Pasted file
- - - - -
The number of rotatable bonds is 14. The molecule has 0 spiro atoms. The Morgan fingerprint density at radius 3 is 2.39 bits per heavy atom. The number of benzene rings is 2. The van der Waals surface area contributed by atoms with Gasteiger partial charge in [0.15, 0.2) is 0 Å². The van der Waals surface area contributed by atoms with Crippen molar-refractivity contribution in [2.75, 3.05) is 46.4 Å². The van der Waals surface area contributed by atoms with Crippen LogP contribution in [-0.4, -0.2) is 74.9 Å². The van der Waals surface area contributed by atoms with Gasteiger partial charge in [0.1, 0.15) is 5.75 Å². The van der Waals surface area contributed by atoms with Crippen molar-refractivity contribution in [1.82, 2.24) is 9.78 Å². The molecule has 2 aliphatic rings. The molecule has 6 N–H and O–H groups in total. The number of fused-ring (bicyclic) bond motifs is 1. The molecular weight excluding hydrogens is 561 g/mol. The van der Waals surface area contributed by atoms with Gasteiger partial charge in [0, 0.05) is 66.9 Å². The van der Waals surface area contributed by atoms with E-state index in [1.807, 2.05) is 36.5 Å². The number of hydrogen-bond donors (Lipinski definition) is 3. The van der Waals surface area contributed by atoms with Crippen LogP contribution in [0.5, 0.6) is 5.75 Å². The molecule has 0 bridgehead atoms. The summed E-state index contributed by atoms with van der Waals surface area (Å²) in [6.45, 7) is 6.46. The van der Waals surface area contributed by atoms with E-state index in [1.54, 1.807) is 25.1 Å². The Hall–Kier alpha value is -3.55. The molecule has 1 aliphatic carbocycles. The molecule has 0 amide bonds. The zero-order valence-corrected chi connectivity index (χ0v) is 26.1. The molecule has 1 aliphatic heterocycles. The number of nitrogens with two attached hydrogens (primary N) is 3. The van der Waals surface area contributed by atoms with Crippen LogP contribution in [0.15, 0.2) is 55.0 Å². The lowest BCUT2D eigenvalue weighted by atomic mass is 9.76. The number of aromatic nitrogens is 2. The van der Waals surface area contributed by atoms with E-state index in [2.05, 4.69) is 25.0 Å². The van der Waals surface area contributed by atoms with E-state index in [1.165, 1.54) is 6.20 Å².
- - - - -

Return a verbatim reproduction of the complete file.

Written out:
The number of rotatable bonds is 14. The molecule has 0 spiro atoms. The Morgan fingerprint density at radius 3 is 2.39 bits per heavy atom. The number of benzene rings is 2. The van der Waals surface area contributed by atoms with Gasteiger partial charge in [0.15, 0.2) is 0 Å². The van der Waals surface area contributed by atoms with Crippen molar-refractivity contribution in [2.75, 3.05) is 46.4 Å². The van der Waals surface area contributed by atoms with Crippen LogP contribution in [-0.4, -0.2) is 74.9 Å². The van der Waals surface area contributed by atoms with Gasteiger partial charge in [0.1, 0.15) is 5.75 Å². The van der Waals surface area contributed by atoms with Crippen molar-refractivity contribution in [1.82, 2.24) is 9.78 Å². The molecule has 2 aliphatic rings. The molecule has 6 N–H and O–H groups in total. The number of fused-ring (bicyclic) bond motifs is 1. The molecular weight excluding hydrogens is 561 g/mol. The van der Waals surface area contributed by atoms with Gasteiger partial charge in [0, 0.05) is 66.9 Å². The van der Waals surface area contributed by atoms with E-state index in [1.807, 2.05) is 36.5 Å². The number of hydrogen-bond donors (Lipinski definition) is 3. The van der Waals surface area contributed by atoms with Crippen LogP contribution in [0.5, 0.6) is 5.75 Å². The molecule has 0 bridgehead atoms. The summed E-state index contributed by atoms with van der Waals surface area (Å²) in [6.45, 7) is 6.46. The van der Waals surface area contributed by atoms with E-state index in [1.54, 1.807) is 25.1 Å². The Hall–Kier alpha value is -3.55. The molecule has 1 aliphatic carbocycles. The molecule has 0 amide bonds. The zero-order valence-corrected chi connectivity index (χ0v) is 26.1. The molecule has 1 aliphatic heterocycles. The number of nitrogens with two attached hydrogens (primary N) is 3. The van der Waals surface area contributed by atoms with Crippen LogP contribution in [0.15, 0.2) is 55.0 Å². The lowest BCUT2D eigenvalue weighted by atomic mass is 9.76. The number of aromatic nitrogens is 2. The van der Waals surface area contributed by atoms with E-state index in [2.05, 4.69) is 25.0 Å². The van der Waals surface area contributed by atoms with E-state index in [1.165, 1.54) is 6.20 Å².